UJ’s Bhaso Ndzendze says SA land reform is a foreign policy issue


UJ’s Bhaso Ndzendze says SA land reform is a foreign policy issue


Publishing Date: 3/7/2018 11:00 AM

Long before the ink recording Parliament`s overwhelming vote in favour of a constitutional review of the expropri- ation of land without compensation even dried in the registry, a slew of commentary emerged presaging the prospects of widespread disinvestment in the country by the international community, writes UJ's Bhaso Ndzedze.

Bhaso Ndzendze, a UJ Research Assistant at the University of Johannesburg Confucius Institute, penned an opinion piece entitled "SA land reform is a foreign policy issue", published in Sunday Independent Dispatch, 4 March 2018.

Many drew parallels to the experience of Zimbabwe, which had a foray down this path in the early 2000s. These comparisons capture some essence of the truth. Not only did Zimbabwe suffer disinvestment upon the controversial decision, but the country was also placed into a straitjacket by a litany of sanctions which contributed to its economic downturn.

The land question is fundamentally a foreign policy question, then. This is true of many policy issues - but the one of land has a pressing relevance and immediacy for it is the country`s Achilles heel. All four of South Africa`s births and rebirths (1652, 1910, 1948 and 1994) have revolved around this issue; and each time the familiar balance of power has been maintained.

An upset to this balance, therefore, is a direct upset to the very source code of what South Africa has been known to be by the financier world since 1994. One of the greatest ironies about foreign direct investment has to be the sharp roundabout in its appraisal; from being shunned and even suspected in the early 20th century, to being relished and desired by its LONG before the ink recording Parliament`s overwhelming vote in favour of a constitutional review of the expropri- ation of land without compensation even dried in the registry, a slew of commentary emerged presaging the prospects of widespread disinvestment in the country by the international community. Many drew parallels to the experience of Zimbabwe, which had a foray down this path in the early 2000s. These comparisons capture some essence of the truth. Not only did Zimbabwe suffer disinvestment upon the controversial decision, but the country was also placed into a straitjacket by a litany of sanctions which contributed to its economic downturn. The land question is fundamentally a foreign policy question, then. This is true of many policy issues - but the one of land has a pressing relevance and immediacy for it is the country`s Achilles heel. All four of South Africa`s births and rebirths (1652, 1910, 1948 and 1994) have revolved around this issue; and each time the familiar balance of power has been maintained. An upset to this balance, therefore, is a direct upset to the very source code of what South Africa has been known to be by the financier world since 1994. One of the greatest ironies about foreign direct investment has to be the sharp roundabout in its appraisal; from being shunned and even suspected in the early 20th century, to being relished and desired by its LONG before the ink recording Parliament`s overwhelming vote in favour of a constitutional review of the expropri- ation of land without compensation even dried in the registry, a slew of commentary emerged presaging the prospects of widespread disinvestment in the country by the international community. Many drew parallels to the experience of Zimbabwe, which had a foray down this path in the early 2000s. These comparisons capture some essence of the truth. Not only did Zimbabwe suffer disinvestment upon the controversial decision, but the country was also placed into a straitjacket by a litany of sanctions which contributed to its economic downturn. The land question is fundamentally a foreign policy question, then. This is true of many policy issues - but the one of land has a pressing relevance and immediacy for it is the country`s Achilles heel. All four of South Africa`s births and rebirths (1652, 1910, 1948 and 1994) have revolved around this issue; and each time the familiar balance of power has been maintained. An upset to this balance, therefore, is a direct upset to the very source code of what South Africa has been known to be by the financier world since 1994. One of the greatest ironies about foreign direct investment has to be the sharp roundabout in its appraisal; from being shunned and even suspected in the early 20th century, to being relished and desired by its second half. Nowadays countries bend over backwards, and are at each other`s throats, in a bid to attract the next big multinational.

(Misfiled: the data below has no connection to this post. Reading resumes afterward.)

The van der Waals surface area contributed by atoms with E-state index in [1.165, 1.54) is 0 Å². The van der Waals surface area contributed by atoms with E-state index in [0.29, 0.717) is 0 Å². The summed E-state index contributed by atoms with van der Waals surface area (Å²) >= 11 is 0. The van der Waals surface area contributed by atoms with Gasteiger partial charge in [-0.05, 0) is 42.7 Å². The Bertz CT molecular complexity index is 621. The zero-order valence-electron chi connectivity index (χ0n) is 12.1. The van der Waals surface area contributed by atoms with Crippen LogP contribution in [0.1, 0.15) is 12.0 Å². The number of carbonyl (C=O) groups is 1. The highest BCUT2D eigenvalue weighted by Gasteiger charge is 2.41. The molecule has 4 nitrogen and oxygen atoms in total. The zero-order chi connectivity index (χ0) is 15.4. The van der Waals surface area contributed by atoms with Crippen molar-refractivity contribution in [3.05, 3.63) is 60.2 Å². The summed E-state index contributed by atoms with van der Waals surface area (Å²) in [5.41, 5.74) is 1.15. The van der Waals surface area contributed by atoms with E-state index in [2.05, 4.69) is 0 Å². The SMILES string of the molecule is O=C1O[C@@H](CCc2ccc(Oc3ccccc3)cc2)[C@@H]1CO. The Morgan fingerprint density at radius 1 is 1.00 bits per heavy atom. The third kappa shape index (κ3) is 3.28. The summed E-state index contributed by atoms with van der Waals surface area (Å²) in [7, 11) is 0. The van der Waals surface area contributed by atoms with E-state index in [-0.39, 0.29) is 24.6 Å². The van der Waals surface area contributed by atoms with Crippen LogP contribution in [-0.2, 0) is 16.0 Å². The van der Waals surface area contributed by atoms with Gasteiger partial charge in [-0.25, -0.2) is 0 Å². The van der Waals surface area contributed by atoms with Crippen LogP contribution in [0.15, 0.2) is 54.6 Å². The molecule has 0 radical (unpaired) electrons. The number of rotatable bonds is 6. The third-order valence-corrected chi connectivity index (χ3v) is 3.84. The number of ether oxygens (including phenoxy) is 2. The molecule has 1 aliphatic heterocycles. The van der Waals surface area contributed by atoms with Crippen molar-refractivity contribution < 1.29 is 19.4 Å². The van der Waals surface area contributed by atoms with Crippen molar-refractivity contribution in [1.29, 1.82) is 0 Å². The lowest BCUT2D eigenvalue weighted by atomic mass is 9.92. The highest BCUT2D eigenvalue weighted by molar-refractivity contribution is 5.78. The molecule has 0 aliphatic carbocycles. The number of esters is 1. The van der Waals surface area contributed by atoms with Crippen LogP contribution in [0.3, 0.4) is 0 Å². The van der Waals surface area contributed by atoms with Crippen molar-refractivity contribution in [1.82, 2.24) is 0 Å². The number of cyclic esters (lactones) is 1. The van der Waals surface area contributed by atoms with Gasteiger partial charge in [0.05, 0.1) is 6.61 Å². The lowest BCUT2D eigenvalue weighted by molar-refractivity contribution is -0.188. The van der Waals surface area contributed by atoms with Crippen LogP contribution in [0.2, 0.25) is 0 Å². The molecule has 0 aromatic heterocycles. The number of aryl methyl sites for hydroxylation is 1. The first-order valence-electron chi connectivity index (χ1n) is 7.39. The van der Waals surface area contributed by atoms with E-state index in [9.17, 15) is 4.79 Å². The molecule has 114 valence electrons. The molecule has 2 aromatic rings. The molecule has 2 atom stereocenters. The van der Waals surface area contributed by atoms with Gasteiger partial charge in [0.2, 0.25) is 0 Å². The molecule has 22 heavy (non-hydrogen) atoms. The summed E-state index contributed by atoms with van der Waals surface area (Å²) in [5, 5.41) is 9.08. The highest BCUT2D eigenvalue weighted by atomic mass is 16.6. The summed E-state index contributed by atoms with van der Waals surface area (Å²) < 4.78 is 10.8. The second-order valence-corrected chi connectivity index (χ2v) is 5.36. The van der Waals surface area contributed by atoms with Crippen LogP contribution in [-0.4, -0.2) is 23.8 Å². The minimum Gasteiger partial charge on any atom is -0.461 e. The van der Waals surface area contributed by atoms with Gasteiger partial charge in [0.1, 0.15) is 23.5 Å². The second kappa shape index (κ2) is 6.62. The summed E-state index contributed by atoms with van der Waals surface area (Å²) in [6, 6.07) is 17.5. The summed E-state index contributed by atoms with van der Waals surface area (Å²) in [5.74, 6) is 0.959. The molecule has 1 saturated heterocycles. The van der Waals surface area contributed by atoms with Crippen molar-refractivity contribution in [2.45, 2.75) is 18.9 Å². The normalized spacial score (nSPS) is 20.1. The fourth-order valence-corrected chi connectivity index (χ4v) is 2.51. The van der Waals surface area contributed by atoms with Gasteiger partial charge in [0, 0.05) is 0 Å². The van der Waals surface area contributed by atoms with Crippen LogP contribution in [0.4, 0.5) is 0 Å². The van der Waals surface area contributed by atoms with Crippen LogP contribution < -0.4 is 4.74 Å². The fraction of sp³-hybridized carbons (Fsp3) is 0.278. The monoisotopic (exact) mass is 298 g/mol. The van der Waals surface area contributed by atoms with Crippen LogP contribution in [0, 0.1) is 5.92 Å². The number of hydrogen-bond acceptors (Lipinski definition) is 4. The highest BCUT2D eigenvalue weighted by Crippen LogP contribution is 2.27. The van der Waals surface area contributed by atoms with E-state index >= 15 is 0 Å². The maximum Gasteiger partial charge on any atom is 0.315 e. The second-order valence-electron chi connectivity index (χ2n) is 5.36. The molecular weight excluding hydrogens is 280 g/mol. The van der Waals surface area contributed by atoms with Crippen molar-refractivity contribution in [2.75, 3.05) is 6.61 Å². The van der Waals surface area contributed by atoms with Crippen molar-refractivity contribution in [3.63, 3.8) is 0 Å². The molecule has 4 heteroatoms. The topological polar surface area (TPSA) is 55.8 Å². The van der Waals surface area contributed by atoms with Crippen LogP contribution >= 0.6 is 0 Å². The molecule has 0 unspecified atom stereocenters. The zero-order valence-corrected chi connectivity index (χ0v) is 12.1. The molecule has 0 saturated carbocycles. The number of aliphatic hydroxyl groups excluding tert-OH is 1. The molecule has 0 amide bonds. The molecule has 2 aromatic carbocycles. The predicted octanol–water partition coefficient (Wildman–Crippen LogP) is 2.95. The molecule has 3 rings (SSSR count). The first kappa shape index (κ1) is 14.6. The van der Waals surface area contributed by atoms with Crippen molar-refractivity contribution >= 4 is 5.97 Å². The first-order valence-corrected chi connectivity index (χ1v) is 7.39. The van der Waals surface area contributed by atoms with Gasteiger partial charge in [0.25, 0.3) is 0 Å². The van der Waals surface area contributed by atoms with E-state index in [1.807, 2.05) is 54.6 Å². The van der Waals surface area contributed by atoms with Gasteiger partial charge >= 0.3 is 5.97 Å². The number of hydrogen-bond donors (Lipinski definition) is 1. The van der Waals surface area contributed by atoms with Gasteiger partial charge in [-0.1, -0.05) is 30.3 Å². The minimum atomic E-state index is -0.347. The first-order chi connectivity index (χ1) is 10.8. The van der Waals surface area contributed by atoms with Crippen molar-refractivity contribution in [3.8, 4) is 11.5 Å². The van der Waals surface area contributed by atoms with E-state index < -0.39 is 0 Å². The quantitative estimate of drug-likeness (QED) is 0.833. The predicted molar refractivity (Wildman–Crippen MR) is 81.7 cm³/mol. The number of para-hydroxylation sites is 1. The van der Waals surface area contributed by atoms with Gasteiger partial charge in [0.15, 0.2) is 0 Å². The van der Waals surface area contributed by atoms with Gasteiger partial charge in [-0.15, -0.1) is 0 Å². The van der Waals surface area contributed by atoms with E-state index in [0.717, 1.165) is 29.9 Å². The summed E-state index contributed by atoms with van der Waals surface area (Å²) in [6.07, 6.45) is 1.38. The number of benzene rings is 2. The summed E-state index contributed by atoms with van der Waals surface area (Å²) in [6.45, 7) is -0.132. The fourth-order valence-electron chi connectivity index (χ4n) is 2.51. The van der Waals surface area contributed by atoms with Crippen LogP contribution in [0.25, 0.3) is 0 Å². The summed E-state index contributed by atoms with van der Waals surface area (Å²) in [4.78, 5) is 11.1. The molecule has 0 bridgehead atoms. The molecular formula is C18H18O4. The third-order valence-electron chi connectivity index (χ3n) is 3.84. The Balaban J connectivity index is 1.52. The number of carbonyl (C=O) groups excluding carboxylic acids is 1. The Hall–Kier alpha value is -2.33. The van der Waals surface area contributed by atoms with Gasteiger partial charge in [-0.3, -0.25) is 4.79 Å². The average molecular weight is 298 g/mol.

Even the most ardent advocates of expropriation of land without compensation are cognisant of the prospect of an international backlash at the behest of stability- craving investors, if not vested neo-colonial powers. In this conversation, however, much of the attention tends to turn towards the global north, especially Britain as well as the EU along with the US.

But since 2009, these players have been slowly being matched and in some instances eclipsed by the People`s Republic of China as the pre-eminent external power in the country. China cannot be scripted out of the equation. Trade between the two Brics partners totals more than R100 billion. There are around 150 Chinese corporations in South Africa, employing up to 30 000 people. China`s self-proclaimed posture on the domestic political affairs of other countries is that of non-interference.